The Adversary

The other Classic side eliminated from the FA Cup by a Challenge team, Gangwon won't be heading to Sangam in the best of moods. After fielding questions of their ill fated foreign signing "Serginho" having what turned out to be a fake Syrian passport for weeks, Gangwon then went and lost to Seongnam FC, the team that dragged the whole debacle back into the light. The bears will be looking to quickly move on from that bitter defeat and get back to league play, where they've been faring quite well of late. After suffering from its truly poor conditions early in the year, Alpensia Ski Jump Stadium has actually treated Gwangwon well recently and seen them pick up back to back 2-1 wins in the shadows of the jumps. The back to back wins were their first since April and have been good enough to bump them up to 7th, just one spot behind Seoul and the coveted Championship Round spots. We're a long way off from the split, but a rare road win for Gangwon would see them leapfrog Seoul and potentially into the thick of the ACL places. Moreover, a win at Seoul World Cup Stadium could be the spark this team needs to truly kick their season into gear and cause the ruckus they were hoping to when they made so many splashy signings in the winter.

Who To Watch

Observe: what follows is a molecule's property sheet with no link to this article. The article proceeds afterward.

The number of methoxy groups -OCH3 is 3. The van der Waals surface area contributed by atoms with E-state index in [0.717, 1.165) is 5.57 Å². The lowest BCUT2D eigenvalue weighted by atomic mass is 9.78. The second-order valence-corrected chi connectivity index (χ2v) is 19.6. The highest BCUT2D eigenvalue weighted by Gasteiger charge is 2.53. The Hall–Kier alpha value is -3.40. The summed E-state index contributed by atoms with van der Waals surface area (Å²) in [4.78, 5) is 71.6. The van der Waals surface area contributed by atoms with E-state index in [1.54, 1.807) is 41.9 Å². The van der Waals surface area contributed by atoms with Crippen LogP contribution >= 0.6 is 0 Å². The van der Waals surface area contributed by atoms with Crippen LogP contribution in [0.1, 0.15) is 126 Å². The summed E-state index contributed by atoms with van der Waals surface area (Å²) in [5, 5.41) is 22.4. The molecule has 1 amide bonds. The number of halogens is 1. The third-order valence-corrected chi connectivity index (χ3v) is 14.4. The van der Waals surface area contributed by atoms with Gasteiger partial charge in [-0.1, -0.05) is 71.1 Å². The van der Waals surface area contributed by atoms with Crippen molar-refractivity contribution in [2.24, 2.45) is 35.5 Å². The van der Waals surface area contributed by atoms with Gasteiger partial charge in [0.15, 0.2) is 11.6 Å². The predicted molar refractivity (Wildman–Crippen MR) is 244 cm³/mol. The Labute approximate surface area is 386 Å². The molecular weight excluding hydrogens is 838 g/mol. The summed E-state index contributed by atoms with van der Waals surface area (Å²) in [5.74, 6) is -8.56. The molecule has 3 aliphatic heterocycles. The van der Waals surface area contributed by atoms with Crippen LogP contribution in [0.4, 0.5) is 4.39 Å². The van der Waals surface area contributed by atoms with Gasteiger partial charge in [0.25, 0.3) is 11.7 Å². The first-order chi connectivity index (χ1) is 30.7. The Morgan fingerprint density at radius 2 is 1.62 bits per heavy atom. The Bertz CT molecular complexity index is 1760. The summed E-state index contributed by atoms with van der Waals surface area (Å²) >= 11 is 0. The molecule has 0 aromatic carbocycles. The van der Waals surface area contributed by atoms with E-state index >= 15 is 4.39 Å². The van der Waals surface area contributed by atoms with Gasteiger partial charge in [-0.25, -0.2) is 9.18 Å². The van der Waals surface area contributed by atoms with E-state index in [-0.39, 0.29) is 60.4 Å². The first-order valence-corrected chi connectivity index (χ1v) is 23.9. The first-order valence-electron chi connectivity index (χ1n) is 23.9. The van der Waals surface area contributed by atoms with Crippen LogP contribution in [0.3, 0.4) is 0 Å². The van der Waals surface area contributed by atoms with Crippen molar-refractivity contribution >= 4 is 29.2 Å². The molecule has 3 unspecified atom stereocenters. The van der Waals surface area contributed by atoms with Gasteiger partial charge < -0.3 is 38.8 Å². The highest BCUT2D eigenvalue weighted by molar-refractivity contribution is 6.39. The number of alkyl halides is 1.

While there are others like Lee Keun-ho and Diego Maurício who will likely be in and around the goal, I'm personally keeping an eye on 22-year-old Vietnamese international Lương Xuân Trường. He's yet to log a single minute for Gangwon in the league this year, but got the nod Wednesday night in FA Cup and should be primed for at least a sub spot this weekend. Once hailed as the potential "key to Korea and Japan becoming the intermediate step for Southeast Asia's top talent" by Asian football expert John Duerden for FourFourTwo, Trường has fallen on hard times injury wise and simply being selected. With Gangwon slightly stagnant in the midfield, this could be the chance the youngster's been waiting for since coming to Korean shores. Aside from wanting to see K League become a logical next step for ASEAN talent, it would also be great simply to see a promising young star come good. The kid can tear apart a midfield on his day, and while I hope he doesn't do that well this weekend, it would be nice to see that potential realized in a league needing as many dynamic players as possible.


Not one for the casual fan, this match promises to be an ugly, low scoring affair. Both Seoul and Gangwon came into the season with a lot of hype and high hopes only to have them dashed by poor performances on the field. At this point in the season, they both just need a win, no matter how ugly. Unfortunately, I don't see either of them walking away too happy.

FC Seoul 1-1 Gangwon FC